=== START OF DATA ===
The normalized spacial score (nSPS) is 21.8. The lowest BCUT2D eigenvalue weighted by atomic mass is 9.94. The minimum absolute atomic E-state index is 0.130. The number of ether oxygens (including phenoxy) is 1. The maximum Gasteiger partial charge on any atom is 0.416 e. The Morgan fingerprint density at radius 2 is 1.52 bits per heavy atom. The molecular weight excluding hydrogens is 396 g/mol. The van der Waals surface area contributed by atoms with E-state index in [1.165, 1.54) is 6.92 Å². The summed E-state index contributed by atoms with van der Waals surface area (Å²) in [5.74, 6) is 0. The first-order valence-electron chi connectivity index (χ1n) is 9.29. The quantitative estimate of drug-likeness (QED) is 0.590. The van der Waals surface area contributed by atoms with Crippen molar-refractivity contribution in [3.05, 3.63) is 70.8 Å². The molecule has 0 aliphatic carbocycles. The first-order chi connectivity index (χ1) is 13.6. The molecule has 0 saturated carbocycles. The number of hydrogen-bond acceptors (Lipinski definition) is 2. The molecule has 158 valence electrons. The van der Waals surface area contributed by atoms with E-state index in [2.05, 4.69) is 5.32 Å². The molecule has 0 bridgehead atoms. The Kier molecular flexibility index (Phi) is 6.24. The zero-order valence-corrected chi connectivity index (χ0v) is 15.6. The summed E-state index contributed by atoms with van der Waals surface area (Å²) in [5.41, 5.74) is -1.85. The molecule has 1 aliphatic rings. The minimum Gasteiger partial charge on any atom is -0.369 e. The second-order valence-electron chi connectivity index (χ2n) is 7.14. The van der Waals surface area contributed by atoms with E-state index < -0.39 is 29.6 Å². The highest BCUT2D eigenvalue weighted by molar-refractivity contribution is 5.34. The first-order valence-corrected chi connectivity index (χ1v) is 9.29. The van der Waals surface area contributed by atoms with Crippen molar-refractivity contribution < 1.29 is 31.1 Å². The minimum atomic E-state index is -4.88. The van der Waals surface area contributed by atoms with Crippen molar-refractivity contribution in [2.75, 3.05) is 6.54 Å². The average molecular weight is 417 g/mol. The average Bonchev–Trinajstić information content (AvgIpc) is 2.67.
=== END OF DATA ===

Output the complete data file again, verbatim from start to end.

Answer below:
The normalized spacial score (nSPS) is 21.8. The lowest BCUT2D eigenvalue weighted by atomic mass is 9.94. The minimum absolute atomic E-state index is 0.130. The number of ether oxygens (including phenoxy) is 1. The maximum Gasteiger partial charge on any atom is 0.416 e. The Morgan fingerprint density at radius 2 is 1.52 bits per heavy atom. The molecular weight excluding hydrogens is 396 g/mol. The van der Waals surface area contributed by atoms with E-state index in [1.165, 1.54) is 6.92 Å². The summed E-state index contributed by atoms with van der Waals surface area (Å²) in [5.74, 6) is 0. The first-order valence-electron chi connectivity index (χ1n) is 9.29. The quantitative estimate of drug-likeness (QED) is 0.590. The van der Waals surface area contributed by atoms with Crippen molar-refractivity contribution in [3.05, 3.63) is 70.8 Å². The molecule has 0 aliphatic carbocycles. The first-order chi connectivity index (χ1) is 13.6. The molecule has 0 saturated carbocycles. The number of hydrogen-bond acceptors (Lipinski definition) is 2. The molecule has 158 valence electrons. The van der Waals surface area contributed by atoms with E-state index in [2.05, 4.69) is 5.32 Å². The molecule has 0 bridgehead atoms. The Kier molecular flexibility index (Phi) is 6.24. The zero-order valence-corrected chi connectivity index (χ0v) is 15.6. The summed E-state index contributed by atoms with van der Waals surface area (Å²) in [5.41, 5.74) is -1.85. The molecule has 1 aliphatic rings. The minimum Gasteiger partial charge on any atom is -0.369 e. The second-order valence-electron chi connectivity index (χ2n) is 7.14. The van der Waals surface area contributed by atoms with E-state index < -0.39 is 29.6 Å². The highest BCUT2D eigenvalue weighted by molar-refractivity contribution is 5.34. The first-order valence-corrected chi connectivity index (χ1v) is 9.29. The van der Waals surface area contributed by atoms with Crippen molar-refractivity contribution < 1.29 is 31.1 Å². The minimum atomic E-state index is -4.88. The van der Waals surface area contributed by atoms with Crippen molar-refractivity contribution in [2.75, 3.05) is 6.54 Å². The average molecular weight is 417 g/mol. The average Bonchev–Trinajstić information content (AvgIpc) is 2.67.